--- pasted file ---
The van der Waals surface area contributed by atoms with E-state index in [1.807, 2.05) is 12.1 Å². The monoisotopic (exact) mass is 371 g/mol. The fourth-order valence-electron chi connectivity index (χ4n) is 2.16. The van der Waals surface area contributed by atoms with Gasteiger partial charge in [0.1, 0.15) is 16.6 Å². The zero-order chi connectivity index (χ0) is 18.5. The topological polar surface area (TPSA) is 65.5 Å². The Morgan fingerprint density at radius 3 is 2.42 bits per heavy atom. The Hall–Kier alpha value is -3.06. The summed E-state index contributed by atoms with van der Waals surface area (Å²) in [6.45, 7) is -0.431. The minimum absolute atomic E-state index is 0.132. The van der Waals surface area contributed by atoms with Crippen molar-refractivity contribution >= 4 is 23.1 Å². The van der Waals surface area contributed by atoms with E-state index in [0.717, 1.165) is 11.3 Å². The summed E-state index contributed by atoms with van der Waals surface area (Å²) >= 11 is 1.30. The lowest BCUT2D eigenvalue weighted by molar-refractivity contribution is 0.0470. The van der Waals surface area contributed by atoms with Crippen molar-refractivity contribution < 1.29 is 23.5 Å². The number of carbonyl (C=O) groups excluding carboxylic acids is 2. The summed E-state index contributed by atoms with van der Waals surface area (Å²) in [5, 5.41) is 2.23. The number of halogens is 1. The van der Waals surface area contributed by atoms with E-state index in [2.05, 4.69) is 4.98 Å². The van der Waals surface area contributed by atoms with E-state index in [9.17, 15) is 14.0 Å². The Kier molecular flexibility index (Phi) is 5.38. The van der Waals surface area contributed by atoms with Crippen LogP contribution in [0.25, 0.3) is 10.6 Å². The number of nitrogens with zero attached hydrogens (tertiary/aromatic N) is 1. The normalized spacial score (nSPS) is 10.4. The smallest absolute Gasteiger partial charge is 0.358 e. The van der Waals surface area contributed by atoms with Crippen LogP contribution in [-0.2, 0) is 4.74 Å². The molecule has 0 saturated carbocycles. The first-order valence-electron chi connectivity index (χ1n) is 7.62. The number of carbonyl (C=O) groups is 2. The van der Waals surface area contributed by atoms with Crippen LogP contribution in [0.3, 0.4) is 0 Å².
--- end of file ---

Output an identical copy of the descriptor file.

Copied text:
The van der Waals surface area contributed by atoms with E-state index in [1.807, 2.05) is 12.1 Å². The monoisotopic (exact) mass is 371 g/mol. The fourth-order valence-electron chi connectivity index (χ4n) is 2.16. The van der Waals surface area contributed by atoms with Gasteiger partial charge in [0.1, 0.15) is 16.6 Å². The zero-order chi connectivity index (χ0) is 18.5. The topological polar surface area (TPSA) is 65.5 Å². The Morgan fingerprint density at radius 3 is 2.42 bits per heavy atom. The Hall–Kier alpha value is -3.06. The summed E-state index contributed by atoms with van der Waals surface area (Å²) in [6.45, 7) is -0.431. The minimum absolute atomic E-state index is 0.132. The van der Waals surface area contributed by atoms with Crippen molar-refractivity contribution >= 4 is 23.1 Å². The van der Waals surface area contributed by atoms with E-state index in [0.717, 1.165) is 11.3 Å². The summed E-state index contributed by atoms with van der Waals surface area (Å²) >= 11 is 1.30. The lowest BCUT2D eigenvalue weighted by molar-refractivity contribution is 0.0470. The van der Waals surface area contributed by atoms with Crippen molar-refractivity contribution < 1.29 is 23.5 Å². The number of carbonyl (C=O) groups excluding carboxylic acids is 2. The summed E-state index contributed by atoms with van der Waals surface area (Å²) in [5, 5.41) is 2.23. The number of halogens is 1. The van der Waals surface area contributed by atoms with E-state index in [2.05, 4.69) is 4.98 Å². The van der Waals surface area contributed by atoms with E-state index in [9.17, 15) is 14.0 Å². The Kier molecular flexibility index (Phi) is 5.38. The van der Waals surface area contributed by atoms with Crippen LogP contribution in [0.25, 0.3) is 10.6 Å². The number of nitrogens with zero attached hydrogens (tertiary/aromatic N) is 1. The normalized spacial score (nSPS) is 10.4. The smallest absolute Gasteiger partial charge is 0.358 e. The van der Waals surface area contributed by atoms with Crippen LogP contribution in [-0.2, 0) is 4.74 Å². The molecule has 0 saturated carbocycles. The first-order valence-electron chi connectivity index (χ1n) is 7.62. The number of carbonyl (C=O) groups is 2. The van der Waals surface area contributed by atoms with Crippen LogP contribution in [0.3, 0.4) is 0 Å².